DeSantis to eye hurricane damage in panhandle

Local News

(NBC news channel live photo)

TALLAHASSEE, Fla. (The News Service of Florida) — Gov. Ron DeSantis plans to travel Thursday to the hurricane-battered and drenched western Panhandle to survey the damage as search-and-rescue teams fan out across the region.

With Hurricane Sally causing a massive storm surge and damaging roads and bridges, DeSantis said utility crews might not be able to move into the area until Thursday morning to begin restoring power to more than 230,000 electricity customers.

“We’re working closely with the utility companies, they have crews of linemen, who are mobilizing,” DeSantis said during a late Wednesday afternoon news conference at the state Emergency Operation Center.

“They’re not going to be able to be out there in 30 to 40 mile-an-hour winds,” he continued. “And so, we think, probably tomorrow morning, you’ll start to see that. But we understand that that’s something that’s very, very significant.”

The state Division of Emergency Management is sending 175 generators to assist with electricity and 100 pumps to assist with flooding.

Sally continued to dump water on Panhandle communities hours after its morning landfall near Gulf Shores, Ala., as a Category 2 storm, packing 105 mph maximum sustained winds. It later was downgraded to a tropical storm.

Also, DeSantis warned that as the system moves across Alabama and Georgia, continued rain will increase the risk of rivers flooding in Northwest Florida.

“You are going to have these rivers that are going to crest, maybe it will happen tomorrow, maybe Friday, you may even see some of them maybe happen this weekend,” DeSantis said. “This is kind of the initial salvo, but there is going to be more that you’re going to have to contend with.”

While property damage is expected to be widespread, attention was already focusing on a missing section of the Pensacola Bay Bridge, known to locals as the Three Mile Bridge, which connects Pensacola with Gulf Breeze.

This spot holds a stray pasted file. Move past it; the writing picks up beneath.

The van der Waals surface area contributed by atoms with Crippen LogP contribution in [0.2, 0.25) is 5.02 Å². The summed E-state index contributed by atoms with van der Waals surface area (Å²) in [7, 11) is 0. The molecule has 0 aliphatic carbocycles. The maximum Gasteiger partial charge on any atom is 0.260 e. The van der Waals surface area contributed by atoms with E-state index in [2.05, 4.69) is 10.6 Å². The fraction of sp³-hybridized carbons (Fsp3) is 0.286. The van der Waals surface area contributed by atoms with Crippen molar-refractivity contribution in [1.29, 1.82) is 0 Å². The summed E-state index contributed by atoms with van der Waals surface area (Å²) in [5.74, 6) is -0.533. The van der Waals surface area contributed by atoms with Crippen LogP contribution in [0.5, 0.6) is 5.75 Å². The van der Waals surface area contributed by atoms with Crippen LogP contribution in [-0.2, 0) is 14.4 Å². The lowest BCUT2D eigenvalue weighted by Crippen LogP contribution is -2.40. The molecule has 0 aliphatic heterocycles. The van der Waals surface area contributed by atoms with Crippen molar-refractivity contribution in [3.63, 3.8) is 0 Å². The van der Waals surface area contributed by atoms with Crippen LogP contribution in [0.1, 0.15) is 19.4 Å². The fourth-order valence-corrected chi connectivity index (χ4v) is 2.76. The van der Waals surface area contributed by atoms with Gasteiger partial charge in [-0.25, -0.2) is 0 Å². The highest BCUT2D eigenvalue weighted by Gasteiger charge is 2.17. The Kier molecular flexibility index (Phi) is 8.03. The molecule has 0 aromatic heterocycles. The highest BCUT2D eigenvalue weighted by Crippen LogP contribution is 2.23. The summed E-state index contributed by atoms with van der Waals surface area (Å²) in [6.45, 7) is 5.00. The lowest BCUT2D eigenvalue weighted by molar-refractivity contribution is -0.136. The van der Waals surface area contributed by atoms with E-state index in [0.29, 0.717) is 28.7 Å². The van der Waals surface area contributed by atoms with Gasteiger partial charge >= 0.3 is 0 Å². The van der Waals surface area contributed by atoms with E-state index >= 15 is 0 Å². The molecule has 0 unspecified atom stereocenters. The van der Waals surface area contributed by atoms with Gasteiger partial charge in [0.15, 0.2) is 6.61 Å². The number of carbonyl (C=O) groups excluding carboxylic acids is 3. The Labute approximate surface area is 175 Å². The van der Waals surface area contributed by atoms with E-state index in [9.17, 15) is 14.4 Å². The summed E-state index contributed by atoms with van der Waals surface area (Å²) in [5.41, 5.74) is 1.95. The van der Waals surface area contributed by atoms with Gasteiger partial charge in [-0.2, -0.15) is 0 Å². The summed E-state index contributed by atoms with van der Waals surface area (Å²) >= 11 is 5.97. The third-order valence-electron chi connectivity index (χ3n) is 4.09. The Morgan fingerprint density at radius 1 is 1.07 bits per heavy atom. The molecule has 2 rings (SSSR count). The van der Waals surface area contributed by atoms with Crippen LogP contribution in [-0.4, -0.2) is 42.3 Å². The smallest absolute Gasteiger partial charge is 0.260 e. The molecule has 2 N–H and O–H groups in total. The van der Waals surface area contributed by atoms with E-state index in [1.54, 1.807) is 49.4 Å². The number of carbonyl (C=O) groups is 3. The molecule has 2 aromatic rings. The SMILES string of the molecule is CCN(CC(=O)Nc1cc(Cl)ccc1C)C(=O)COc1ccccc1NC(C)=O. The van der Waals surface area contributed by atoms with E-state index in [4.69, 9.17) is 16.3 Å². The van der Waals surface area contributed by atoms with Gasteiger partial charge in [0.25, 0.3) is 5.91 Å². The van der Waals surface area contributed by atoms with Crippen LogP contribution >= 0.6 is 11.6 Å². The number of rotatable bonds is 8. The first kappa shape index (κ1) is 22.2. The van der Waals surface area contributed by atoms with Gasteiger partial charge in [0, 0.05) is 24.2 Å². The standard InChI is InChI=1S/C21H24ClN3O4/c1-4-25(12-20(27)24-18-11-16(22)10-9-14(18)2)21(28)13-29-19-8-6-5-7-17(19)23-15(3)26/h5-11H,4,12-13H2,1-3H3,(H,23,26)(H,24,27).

“We have bridge inspection teams that are out there helping the counties,” DeSantis said. “Obviously, we want to get the bridges open as soon as possible, but we want to make sure that it’s done in a safe manner.”

Downtown Pensacola was reportedly almost submerged, as Naval Air Station Pensacola reported about two feet of rain Wednesday morning and storm surge reached 5 ½ feet.

Most of the people without electricity were in Escambia, Santa Rosa and Okaloosa counties.

Florida Power & Light said it was sending about 1,800 line workers and contractors to help Pensacola-based Gulf Power restore electricity. FPL and Gulf are both part of NextEra Energy, Inc.

“FPL always stands ready to support our partner utilities in their time of need, just as they have supported us in previous hurricane restoration efforts,” Eric Silagy, FPL president and CEO, said in a prepared statement. “In this case, we’re lending our support to our sister company — Gulf Power — whose customers are feeling the worst of Hurricane Sally including severe flooding and power outages.”

Also, municipal utilities in Florida were sending about 90 workers to help restore power in Alabama communities, according to the Florida Municipal Electric Association.  

As of Thursday afternoon, the center of Sally was located just north of the Alabama border, traveling at 7 mph to the northeast. Maximum sustained winds were down to 60 mph.

DeSantis said two fatalities discovered by emergency crews in Santa Rosa County were not believed to have been tied to the storm.

The state has deployed 500 members of the Florida National Guard, and more than 600 search-and-rescue missions had been undertaken by members of sheriff’s offices, the U.S. Coast Guard, state law enforcement and the National Guard.

Florida Chief Financial Officer Jimmy Patronis, whose job includes serving as state fire marshal, announced that urban search-and-rescue teams from Miami, Tampa and Jacksonville had been deployed to the Panhandle, with team members tested for COVID-19 before heading out.

Agriculture Commissioner Nikki Fried also sent a team that included 36 Florida Forest Service personnel.

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